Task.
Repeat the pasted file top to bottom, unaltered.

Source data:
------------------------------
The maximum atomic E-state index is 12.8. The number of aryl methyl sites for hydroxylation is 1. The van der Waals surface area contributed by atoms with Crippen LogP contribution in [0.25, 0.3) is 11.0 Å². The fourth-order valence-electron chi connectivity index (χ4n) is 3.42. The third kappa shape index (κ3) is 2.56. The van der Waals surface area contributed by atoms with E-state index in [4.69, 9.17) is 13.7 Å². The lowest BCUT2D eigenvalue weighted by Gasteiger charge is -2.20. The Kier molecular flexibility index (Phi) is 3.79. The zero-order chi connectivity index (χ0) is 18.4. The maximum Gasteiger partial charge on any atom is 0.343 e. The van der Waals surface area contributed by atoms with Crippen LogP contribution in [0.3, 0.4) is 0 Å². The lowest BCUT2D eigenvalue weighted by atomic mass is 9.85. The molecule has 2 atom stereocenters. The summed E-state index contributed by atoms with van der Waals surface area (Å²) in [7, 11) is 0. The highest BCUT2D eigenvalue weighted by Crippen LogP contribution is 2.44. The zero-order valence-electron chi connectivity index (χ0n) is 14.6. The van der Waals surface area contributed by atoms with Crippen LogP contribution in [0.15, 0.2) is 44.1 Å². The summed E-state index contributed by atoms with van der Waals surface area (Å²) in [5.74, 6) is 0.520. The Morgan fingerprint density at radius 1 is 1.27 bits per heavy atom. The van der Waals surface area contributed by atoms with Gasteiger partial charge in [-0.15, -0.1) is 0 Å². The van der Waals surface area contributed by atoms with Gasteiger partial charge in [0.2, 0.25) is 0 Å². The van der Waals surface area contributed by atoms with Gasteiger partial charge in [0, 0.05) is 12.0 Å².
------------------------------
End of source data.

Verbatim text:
The maximum atomic E-state index is 12.8. The number of aryl methyl sites for hydroxylation is 1. The van der Waals surface area contributed by atoms with Crippen LogP contribution in [0.25, 0.3) is 11.0 Å². The fourth-order valence-electron chi connectivity index (χ4n) is 3.42. The third kappa shape index (κ3) is 2.56. The van der Waals surface area contributed by atoms with E-state index in [4.69, 9.17) is 13.7 Å². The lowest BCUT2D eigenvalue weighted by Gasteiger charge is -2.20. The Kier molecular flexibility index (Phi) is 3.79. The zero-order chi connectivity index (χ0) is 18.4. The maximum Gasteiger partial charge on any atom is 0.343 e. The van der Waals surface area contributed by atoms with Crippen LogP contribution in [0.3, 0.4) is 0 Å². The lowest BCUT2D eigenvalue weighted by atomic mass is 9.85. The molecule has 2 atom stereocenters. The summed E-state index contributed by atoms with van der Waals surface area (Å²) in [7, 11) is 0. The highest BCUT2D eigenvalue weighted by Crippen LogP contribution is 2.44. The zero-order valence-electron chi connectivity index (χ0n) is 14.6. The van der Waals surface area contributed by atoms with Crippen LogP contribution in [0.15, 0.2) is 44.1 Å². The summed E-state index contributed by atoms with van der Waals surface area (Å²) in [5.74, 6) is 0.520. The Morgan fingerprint density at radius 1 is 1.27 bits per heavy atom. The van der Waals surface area contributed by atoms with Gasteiger partial charge in [-0.15, -0.1) is 0 Å². The van der Waals surface area contributed by atoms with Gasteiger partial charge in [0.2, 0.25) is 0 Å². The van der Waals surface area contributed by atoms with Gasteiger partial charge in [0, 0.05) is 12.0 Å².